\kənd͡ʒˈɛnɪtə͡l], \kəndʒˈɛnɪtəl], \k_ə_n_dʒ_ˈɛ_n_ɪ_t_əl]\
Definitions of CONGENITAL
- 2006 - WordNet 3.0
- 2011 - English Dictionary Database
- 1919 - The Winston Simplified Dictionary
- 1920 - A practical medical dictionary.
- 1898 - Warner's pocket medical dictionary of today.
- 1899 - The american dictionary of the english language.
- 1919 - The Concise Standard Dictionary of the English Language
- 1914 - Nuttall's Standard dictionary of the English language
- 1874 - Etymological and pronouncing dictionary of the English language
- 1920 - A dictionary of scientific terms.
- 1846 - Medical lexicon: a dictionary of medical science
- 1898 - American pocket medical dictionary
- 1916 - Appleton's medical dictionary
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By Princeton University
By DataStellar Co., Ltd
By William Dodge Lewis, Edgar Arthur Singer
Existing at birth, referring to certain mental or physical traits or peculiarities, diseases, etc. Congenital is distinguished from inborn in that it is inclusive for that which is congenital may be something existing from the ovum or acquired at the moment of birth; that which is inborn, on the other hand, is something engrafted upon the mind or body during the process of development. An infective disease may be congenital, but not inborn; a vice of metabolism is inborn, being a true developmental error, something acquired during the process of development, and not originating in intrauterine disease or injury.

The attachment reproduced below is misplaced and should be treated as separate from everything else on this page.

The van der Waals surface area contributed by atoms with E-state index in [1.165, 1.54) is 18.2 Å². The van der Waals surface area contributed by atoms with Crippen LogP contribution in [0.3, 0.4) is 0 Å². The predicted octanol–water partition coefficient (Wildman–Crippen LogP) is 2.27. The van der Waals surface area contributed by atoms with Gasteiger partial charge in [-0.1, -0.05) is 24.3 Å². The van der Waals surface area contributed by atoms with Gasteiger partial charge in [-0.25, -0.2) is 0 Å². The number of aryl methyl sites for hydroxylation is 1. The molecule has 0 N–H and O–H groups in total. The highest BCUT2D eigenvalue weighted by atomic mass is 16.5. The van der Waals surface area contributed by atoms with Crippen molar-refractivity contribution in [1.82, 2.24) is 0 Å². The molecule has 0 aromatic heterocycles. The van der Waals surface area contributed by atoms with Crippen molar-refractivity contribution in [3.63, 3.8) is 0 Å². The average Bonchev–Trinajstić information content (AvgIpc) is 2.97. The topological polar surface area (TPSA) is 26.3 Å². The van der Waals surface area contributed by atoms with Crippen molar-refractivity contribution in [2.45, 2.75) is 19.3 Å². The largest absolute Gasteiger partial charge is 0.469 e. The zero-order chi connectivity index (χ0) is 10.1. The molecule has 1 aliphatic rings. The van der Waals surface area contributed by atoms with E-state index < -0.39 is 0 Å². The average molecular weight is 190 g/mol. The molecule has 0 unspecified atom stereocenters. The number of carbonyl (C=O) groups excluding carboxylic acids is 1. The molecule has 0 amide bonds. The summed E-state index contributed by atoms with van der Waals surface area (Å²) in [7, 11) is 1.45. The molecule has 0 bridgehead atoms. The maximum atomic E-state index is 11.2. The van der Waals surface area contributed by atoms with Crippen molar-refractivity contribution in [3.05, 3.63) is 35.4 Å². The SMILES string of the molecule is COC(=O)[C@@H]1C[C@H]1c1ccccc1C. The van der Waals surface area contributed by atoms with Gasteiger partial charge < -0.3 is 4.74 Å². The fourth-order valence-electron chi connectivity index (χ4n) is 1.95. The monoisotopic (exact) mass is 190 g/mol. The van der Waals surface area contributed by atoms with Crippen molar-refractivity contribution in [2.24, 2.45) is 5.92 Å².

By Stedman, Thomas Lathrop
By William R. Warner
By Daniel Lyons
By James Champlin Fernald
By Nuttall, P.Austin.
By Stormonth, James, Phelp, P. H.
By Robley Dunglison
By Willam Alexander Newman Dorland
Word of the day
- A malignant arising nuclear layer retina that is most primary eye in children. The tumor tends to occur early childhood or infancy present at birth. majority are sporadic, but condition may be transmitted as autosomal dominant trait. Histologic features include dense cellularity, small round polygonal cells, areas of calcification and necrosis. An abnormal pupil reflex (leukokoria); NYSTAGMUS; STRABISMUS; visual loss represent common clinical characteristics this condition. (From DeVita et al., Cancer: Principles Practice Oncology, 5th ed, p2104)